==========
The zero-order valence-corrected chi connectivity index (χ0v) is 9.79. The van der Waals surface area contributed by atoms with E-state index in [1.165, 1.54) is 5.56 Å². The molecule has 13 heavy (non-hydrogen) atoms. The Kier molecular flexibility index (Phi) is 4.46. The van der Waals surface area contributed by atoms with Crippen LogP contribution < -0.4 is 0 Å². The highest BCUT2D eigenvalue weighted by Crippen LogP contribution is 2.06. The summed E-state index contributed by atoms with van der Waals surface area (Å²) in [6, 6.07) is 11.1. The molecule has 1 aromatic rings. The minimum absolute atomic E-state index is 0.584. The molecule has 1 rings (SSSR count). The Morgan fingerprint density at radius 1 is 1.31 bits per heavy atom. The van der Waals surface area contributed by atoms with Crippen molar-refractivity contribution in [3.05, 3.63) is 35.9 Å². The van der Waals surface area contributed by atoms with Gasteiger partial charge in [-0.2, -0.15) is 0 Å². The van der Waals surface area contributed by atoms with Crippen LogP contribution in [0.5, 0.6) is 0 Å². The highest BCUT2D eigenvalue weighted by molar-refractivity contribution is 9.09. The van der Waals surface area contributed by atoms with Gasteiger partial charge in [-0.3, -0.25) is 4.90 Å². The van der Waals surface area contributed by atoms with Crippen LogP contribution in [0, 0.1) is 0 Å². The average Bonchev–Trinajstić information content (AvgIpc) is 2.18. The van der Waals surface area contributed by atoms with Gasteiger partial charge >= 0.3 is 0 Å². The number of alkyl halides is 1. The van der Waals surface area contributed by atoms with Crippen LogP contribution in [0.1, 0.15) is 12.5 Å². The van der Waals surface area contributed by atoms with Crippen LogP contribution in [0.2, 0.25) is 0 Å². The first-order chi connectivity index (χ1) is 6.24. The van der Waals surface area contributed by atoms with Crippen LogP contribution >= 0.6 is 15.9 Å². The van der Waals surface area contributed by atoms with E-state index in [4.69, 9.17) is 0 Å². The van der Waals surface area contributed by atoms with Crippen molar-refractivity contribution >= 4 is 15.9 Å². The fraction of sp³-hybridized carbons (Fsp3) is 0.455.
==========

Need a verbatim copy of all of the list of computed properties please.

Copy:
The zero-order valence-corrected chi connectivity index (χ0v) is 9.79. The van der Waals surface area contributed by atoms with E-state index in [1.165, 1.54) is 5.56 Å². The molecule has 13 heavy (non-hydrogen) atoms. The Kier molecular flexibility index (Phi) is 4.46. The van der Waals surface area contributed by atoms with Crippen LogP contribution < -0.4 is 0 Å². The highest BCUT2D eigenvalue weighted by Crippen LogP contribution is 2.06. The summed E-state index contributed by atoms with van der Waals surface area (Å²) in [6, 6.07) is 11.1. The molecule has 1 aromatic rings. The minimum absolute atomic E-state index is 0.584. The molecule has 1 rings (SSSR count). The Morgan fingerprint density at radius 1 is 1.31 bits per heavy atom. The van der Waals surface area contributed by atoms with Crippen molar-refractivity contribution in [3.05, 3.63) is 35.9 Å². The van der Waals surface area contributed by atoms with Gasteiger partial charge in [-0.2, -0.15) is 0 Å². The van der Waals surface area contributed by atoms with Crippen LogP contribution in [0.5, 0.6) is 0 Å². The highest BCUT2D eigenvalue weighted by molar-refractivity contribution is 9.09. The van der Waals surface area contributed by atoms with Gasteiger partial charge in [-0.3, -0.25) is 4.90 Å². The van der Waals surface area contributed by atoms with Crippen LogP contribution in [0, 0.1) is 0 Å². The average Bonchev–Trinajstić information content (AvgIpc) is 2.18. The van der Waals surface area contributed by atoms with Gasteiger partial charge >= 0.3 is 0 Å². The number of alkyl halides is 1. The van der Waals surface area contributed by atoms with Crippen LogP contribution in [0.1, 0.15) is 12.5 Å². The van der Waals surface area contributed by atoms with Crippen LogP contribution in [0.2, 0.25) is 0 Å². The first-order chi connectivity index (χ1) is 6.24. The van der Waals surface area contributed by atoms with Crippen LogP contribution >= 0.6 is 15.9 Å². The van der Waals surface area contributed by atoms with E-state index in [4.69, 9.17) is 0 Å². The van der Waals surface area contributed by atoms with Crippen molar-refractivity contribution >= 4 is 15.9 Å². The fraction of sp³-hybridized carbons (Fsp3) is 0.455.